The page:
Has an attractive price point and solid reviews, but we recommend double-checking the unit's compatibility with US outlets.
Offers both manual and automatic modes. Airflow is regulated, safe for children. Various nozzle sizes for different balloon types. Relatively quiet operation.
Not durable or powerful enough for professional users. Limited air pressure. Outlet may be UK plug, not US.
For decorators who need to inflate multiple balloons, the Party Zealot is fast and efficient.
Can inflate 100 balloons in under 30 minutes, or 1 balloon in 2 seconds. Ready to perform right out of the box, no setup required. Portable and lightweight design. Low entry-level price point.
Steep learning curve reported, with many burst balloons during first uses. Not ideal for animal balloons.
Portable and durable enough for professional applications such as forming balloon animals.
Very compact design, easy to transport. Air pressure is regulated, resulting in fewer burst balloons. Two nozzle sizes and operating modes. Durable aluminum housing resists overheating.
Can get stuck in continuous run mode. Some nozzles may not work at the same time.
We appreciate the compact design and affordable price, but the noise level may be a consideration for some users.
Includes both continuous and touch inflation modes. Lightweight and compact design. Handles all sizes of round balloons. Built-in cable and wire storage compartment.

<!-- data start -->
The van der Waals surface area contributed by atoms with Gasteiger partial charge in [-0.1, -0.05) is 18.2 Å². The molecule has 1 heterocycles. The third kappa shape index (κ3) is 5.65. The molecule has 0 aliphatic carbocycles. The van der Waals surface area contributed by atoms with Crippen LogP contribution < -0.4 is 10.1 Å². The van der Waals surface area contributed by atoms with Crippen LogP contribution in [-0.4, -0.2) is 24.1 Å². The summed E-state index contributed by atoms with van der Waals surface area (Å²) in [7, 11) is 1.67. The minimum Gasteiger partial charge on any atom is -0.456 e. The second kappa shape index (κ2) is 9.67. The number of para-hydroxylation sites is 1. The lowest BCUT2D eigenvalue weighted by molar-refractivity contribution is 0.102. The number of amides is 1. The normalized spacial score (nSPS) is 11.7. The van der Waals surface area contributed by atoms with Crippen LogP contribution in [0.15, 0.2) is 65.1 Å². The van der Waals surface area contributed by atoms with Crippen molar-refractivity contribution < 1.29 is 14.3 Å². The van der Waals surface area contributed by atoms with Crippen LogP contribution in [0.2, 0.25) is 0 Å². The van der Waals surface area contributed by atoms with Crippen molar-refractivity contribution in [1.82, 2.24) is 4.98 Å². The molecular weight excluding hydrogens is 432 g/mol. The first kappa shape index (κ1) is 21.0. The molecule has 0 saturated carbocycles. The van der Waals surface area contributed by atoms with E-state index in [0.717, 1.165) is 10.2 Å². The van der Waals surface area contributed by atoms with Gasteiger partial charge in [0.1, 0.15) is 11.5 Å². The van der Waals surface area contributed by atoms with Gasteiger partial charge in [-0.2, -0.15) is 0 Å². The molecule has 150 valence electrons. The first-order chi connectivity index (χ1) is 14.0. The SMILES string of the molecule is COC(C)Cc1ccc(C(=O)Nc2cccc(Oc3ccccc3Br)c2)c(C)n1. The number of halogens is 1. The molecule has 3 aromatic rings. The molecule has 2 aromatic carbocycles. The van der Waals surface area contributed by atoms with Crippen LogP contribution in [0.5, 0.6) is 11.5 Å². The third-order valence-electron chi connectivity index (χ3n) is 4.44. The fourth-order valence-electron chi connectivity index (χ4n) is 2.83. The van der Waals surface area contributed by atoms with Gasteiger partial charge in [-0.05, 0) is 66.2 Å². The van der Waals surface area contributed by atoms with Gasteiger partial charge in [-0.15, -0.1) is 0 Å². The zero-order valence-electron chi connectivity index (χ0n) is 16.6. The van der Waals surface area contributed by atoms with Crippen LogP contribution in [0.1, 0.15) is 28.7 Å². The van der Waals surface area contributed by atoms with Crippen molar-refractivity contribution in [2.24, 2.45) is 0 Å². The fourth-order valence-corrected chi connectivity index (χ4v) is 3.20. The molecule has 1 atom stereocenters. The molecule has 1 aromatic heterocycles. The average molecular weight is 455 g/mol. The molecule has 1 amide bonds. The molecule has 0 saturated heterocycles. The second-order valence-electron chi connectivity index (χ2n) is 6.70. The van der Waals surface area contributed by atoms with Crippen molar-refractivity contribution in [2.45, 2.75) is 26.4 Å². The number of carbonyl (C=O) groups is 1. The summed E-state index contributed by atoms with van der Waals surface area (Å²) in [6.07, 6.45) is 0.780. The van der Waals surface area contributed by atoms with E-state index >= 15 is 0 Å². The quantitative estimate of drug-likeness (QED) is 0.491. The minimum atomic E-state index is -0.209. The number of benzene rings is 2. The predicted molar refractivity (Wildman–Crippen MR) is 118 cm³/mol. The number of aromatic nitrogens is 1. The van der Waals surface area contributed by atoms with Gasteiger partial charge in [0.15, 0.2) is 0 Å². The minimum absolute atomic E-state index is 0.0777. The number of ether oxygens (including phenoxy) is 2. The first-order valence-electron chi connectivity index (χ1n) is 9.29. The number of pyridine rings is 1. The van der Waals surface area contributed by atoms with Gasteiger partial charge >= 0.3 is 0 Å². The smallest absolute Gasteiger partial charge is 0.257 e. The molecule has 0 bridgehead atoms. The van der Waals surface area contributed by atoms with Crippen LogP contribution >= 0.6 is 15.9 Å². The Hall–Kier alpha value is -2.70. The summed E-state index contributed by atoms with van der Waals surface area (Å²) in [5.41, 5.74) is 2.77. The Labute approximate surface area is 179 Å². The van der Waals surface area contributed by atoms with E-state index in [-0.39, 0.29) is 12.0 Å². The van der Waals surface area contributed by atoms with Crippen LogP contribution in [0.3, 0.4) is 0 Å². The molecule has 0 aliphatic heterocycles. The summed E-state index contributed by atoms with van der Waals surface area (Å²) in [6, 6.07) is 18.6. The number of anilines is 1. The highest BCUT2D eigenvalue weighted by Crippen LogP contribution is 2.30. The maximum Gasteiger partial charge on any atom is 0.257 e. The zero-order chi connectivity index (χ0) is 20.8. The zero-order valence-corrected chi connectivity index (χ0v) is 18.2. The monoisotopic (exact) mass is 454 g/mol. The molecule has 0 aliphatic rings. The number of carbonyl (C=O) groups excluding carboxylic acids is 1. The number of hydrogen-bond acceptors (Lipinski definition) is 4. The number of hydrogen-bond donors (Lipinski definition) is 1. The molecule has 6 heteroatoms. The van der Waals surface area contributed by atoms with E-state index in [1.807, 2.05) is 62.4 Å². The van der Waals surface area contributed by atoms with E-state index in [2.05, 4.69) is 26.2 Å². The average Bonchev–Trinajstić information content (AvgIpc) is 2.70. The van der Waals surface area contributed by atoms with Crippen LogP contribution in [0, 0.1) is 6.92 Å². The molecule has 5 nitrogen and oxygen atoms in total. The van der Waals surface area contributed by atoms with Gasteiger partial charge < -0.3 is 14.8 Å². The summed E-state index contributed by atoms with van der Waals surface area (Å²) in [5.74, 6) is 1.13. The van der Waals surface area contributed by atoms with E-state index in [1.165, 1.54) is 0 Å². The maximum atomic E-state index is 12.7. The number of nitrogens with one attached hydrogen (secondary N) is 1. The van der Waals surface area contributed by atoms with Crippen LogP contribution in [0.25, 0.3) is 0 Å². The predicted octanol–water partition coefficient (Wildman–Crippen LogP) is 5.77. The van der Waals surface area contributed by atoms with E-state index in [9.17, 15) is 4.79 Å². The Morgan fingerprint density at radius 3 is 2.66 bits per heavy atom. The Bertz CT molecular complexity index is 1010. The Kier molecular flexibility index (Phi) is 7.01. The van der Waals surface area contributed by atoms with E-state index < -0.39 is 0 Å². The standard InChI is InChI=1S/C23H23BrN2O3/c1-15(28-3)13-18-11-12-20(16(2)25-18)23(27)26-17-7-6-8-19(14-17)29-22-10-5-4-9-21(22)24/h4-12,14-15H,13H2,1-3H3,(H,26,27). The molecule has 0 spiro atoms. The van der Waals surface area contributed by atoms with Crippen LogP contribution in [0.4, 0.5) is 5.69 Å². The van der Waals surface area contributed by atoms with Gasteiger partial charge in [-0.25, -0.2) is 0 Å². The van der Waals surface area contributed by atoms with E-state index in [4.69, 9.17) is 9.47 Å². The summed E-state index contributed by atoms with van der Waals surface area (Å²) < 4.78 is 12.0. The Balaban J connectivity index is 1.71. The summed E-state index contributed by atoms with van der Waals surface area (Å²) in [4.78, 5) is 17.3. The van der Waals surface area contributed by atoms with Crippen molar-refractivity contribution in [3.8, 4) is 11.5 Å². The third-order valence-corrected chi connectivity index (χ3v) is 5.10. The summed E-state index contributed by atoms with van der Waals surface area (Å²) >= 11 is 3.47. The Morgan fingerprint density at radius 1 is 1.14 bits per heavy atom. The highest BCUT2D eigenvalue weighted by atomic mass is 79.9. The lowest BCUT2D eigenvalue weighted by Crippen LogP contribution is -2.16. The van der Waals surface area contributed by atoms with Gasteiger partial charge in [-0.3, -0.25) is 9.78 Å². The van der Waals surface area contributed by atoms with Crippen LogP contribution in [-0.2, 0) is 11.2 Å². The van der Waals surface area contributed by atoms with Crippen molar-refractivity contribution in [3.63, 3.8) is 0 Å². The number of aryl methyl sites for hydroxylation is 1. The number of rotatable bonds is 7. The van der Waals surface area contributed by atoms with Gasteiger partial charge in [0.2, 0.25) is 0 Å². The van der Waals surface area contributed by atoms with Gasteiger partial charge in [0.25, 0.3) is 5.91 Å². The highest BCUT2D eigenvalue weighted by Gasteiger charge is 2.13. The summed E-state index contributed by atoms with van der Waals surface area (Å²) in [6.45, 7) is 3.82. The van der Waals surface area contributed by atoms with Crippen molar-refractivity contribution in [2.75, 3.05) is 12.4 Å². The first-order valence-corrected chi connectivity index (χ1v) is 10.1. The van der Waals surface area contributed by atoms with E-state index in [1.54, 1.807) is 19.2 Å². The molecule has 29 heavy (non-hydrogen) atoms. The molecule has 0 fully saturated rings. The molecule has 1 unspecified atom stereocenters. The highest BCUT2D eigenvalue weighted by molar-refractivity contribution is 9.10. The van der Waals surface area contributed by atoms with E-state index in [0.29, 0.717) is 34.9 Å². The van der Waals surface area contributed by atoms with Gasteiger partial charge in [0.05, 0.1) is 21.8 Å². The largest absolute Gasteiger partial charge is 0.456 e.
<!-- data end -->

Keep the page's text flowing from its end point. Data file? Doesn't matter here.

Extremely loud during operation. Some reports of nozzles not activating properly.
This cute yet efficient balloon inflator can inflate a 12-inch balloon in seconds, saving you time and effort.
Great for entertaining and party planning. Push-button start is easy to use and controls the size of the balloon. Lightweight and portable, weighing just over 1 lb. Includes kit for constructing balloon arches and garlands. Fun pink pig design.
Not suitable with helium or hydrogen, just air.
We recommend these products based on an intensive research process that's designed to cut through the noise and find the top products in this space. Guided by experts, we spend hours looking into the factors that matter, to bring you these selections.
Blowing up a few round party balloons or twistable “magic show” balloons by mouth isn’t usually too problematic, but inflating 300 balloons for a decorative arch can be a true respiratory challenge. For this reason, many people turn to a portable electric balloon inflator to create the volume of air-filled balloons required for the project.